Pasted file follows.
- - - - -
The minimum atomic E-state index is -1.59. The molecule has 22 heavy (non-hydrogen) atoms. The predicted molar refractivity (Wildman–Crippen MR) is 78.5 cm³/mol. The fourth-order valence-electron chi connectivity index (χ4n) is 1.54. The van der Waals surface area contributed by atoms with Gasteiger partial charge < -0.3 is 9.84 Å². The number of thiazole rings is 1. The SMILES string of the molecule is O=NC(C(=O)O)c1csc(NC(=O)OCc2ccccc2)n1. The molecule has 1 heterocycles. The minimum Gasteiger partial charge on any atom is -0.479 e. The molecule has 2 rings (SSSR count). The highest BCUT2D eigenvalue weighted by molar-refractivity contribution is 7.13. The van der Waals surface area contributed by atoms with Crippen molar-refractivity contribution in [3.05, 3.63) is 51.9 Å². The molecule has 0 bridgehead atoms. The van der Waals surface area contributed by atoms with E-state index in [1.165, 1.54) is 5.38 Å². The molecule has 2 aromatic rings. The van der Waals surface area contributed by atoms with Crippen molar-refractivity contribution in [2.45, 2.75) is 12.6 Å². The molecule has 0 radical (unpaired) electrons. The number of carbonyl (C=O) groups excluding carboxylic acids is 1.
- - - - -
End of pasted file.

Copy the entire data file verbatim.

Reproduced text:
The minimum atomic E-state index is -1.59. The molecule has 22 heavy (non-hydrogen) atoms. The predicted molar refractivity (Wildman–Crippen MR) is 78.5 cm³/mol. The fourth-order valence-electron chi connectivity index (χ4n) is 1.54. The van der Waals surface area contributed by atoms with Gasteiger partial charge < -0.3 is 9.84 Å². The number of thiazole rings is 1. The SMILES string of the molecule is O=NC(C(=O)O)c1csc(NC(=O)OCc2ccccc2)n1. The molecule has 1 heterocycles. The minimum Gasteiger partial charge on any atom is -0.479 e. The molecule has 2 rings (SSSR count). The highest BCUT2D eigenvalue weighted by molar-refractivity contribution is 7.13. The van der Waals surface area contributed by atoms with Crippen molar-refractivity contribution in [3.05, 3.63) is 51.9 Å². The molecule has 0 bridgehead atoms. The van der Waals surface area contributed by atoms with E-state index in [1.165, 1.54) is 5.38 Å². The molecule has 2 aromatic rings. The van der Waals surface area contributed by atoms with Crippen molar-refractivity contribution in [2.45, 2.75) is 12.6 Å². The molecule has 0 radical (unpaired) electrons. The number of carbonyl (C=O) groups excluding carboxylic acids is 1.